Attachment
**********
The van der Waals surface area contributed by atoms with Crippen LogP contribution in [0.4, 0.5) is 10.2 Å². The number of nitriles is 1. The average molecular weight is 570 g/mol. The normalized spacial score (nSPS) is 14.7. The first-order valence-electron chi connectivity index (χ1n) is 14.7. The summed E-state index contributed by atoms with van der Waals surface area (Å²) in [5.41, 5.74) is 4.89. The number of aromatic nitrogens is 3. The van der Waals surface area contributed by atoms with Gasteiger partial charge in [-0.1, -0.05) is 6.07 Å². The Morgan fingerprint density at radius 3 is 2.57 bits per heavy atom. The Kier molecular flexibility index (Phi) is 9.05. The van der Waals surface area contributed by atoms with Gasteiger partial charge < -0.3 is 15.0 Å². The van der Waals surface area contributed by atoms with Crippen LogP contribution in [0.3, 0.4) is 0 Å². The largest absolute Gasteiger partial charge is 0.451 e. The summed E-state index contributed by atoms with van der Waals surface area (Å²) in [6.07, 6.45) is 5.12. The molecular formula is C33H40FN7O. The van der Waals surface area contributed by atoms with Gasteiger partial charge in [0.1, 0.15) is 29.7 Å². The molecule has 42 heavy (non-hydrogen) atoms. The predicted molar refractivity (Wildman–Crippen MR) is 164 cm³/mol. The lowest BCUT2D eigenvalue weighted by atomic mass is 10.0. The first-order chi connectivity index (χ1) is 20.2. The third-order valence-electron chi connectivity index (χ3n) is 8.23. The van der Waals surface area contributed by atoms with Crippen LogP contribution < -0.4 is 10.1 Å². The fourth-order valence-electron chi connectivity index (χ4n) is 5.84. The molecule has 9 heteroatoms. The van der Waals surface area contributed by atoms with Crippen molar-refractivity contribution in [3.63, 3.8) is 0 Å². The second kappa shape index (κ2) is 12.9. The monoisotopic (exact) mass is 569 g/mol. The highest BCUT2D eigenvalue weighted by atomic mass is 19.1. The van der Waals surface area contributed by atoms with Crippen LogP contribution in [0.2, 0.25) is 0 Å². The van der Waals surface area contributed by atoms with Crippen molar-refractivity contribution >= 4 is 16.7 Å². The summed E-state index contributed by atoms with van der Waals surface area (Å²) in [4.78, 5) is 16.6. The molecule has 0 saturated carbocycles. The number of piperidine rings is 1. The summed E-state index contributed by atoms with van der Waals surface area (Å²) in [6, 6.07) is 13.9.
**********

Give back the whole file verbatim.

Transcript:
The van der Waals surface area contributed by atoms with Crippen LogP contribution in [0.4, 0.5) is 10.2 Å². The number of nitriles is 1. The average molecular weight is 570 g/mol. The normalized spacial score (nSPS) is 14.7. The first-order valence-electron chi connectivity index (χ1n) is 14.7. The summed E-state index contributed by atoms with van der Waals surface area (Å²) in [5.41, 5.74) is 4.89. The number of aromatic nitrogens is 3. The van der Waals surface area contributed by atoms with Gasteiger partial charge in [-0.1, -0.05) is 6.07 Å². The Morgan fingerprint density at radius 3 is 2.57 bits per heavy atom. The Kier molecular flexibility index (Phi) is 9.05. The van der Waals surface area contributed by atoms with Gasteiger partial charge < -0.3 is 15.0 Å². The van der Waals surface area contributed by atoms with Crippen LogP contribution in [0.3, 0.4) is 0 Å². The largest absolute Gasteiger partial charge is 0.451 e. The summed E-state index contributed by atoms with van der Waals surface area (Å²) in [6.07, 6.45) is 5.12. The molecular formula is C33H40FN7O. The van der Waals surface area contributed by atoms with Gasteiger partial charge in [0.1, 0.15) is 29.7 Å². The molecule has 42 heavy (non-hydrogen) atoms. The predicted molar refractivity (Wildman–Crippen MR) is 164 cm³/mol. The lowest BCUT2D eigenvalue weighted by atomic mass is 10.0. The first-order chi connectivity index (χ1) is 20.2. The third-order valence-electron chi connectivity index (χ3n) is 8.23. The van der Waals surface area contributed by atoms with Crippen LogP contribution < -0.4 is 10.1 Å². The fourth-order valence-electron chi connectivity index (χ4n) is 5.84. The molecule has 9 heteroatoms. The van der Waals surface area contributed by atoms with Crippen molar-refractivity contribution in [3.63, 3.8) is 0 Å². The second kappa shape index (κ2) is 12.9. The monoisotopic (exact) mass is 569 g/mol. The highest BCUT2D eigenvalue weighted by atomic mass is 19.1. The van der Waals surface area contributed by atoms with Crippen LogP contribution in [0.2, 0.25) is 0 Å². The van der Waals surface area contributed by atoms with Crippen molar-refractivity contribution >= 4 is 16.7 Å². The summed E-state index contributed by atoms with van der Waals surface area (Å²) in [4.78, 5) is 16.6. The molecule has 0 saturated carbocycles. The number of piperidine rings is 1. The summed E-state index contributed by atoms with van der Waals surface area (Å²) in [6, 6.07) is 13.9.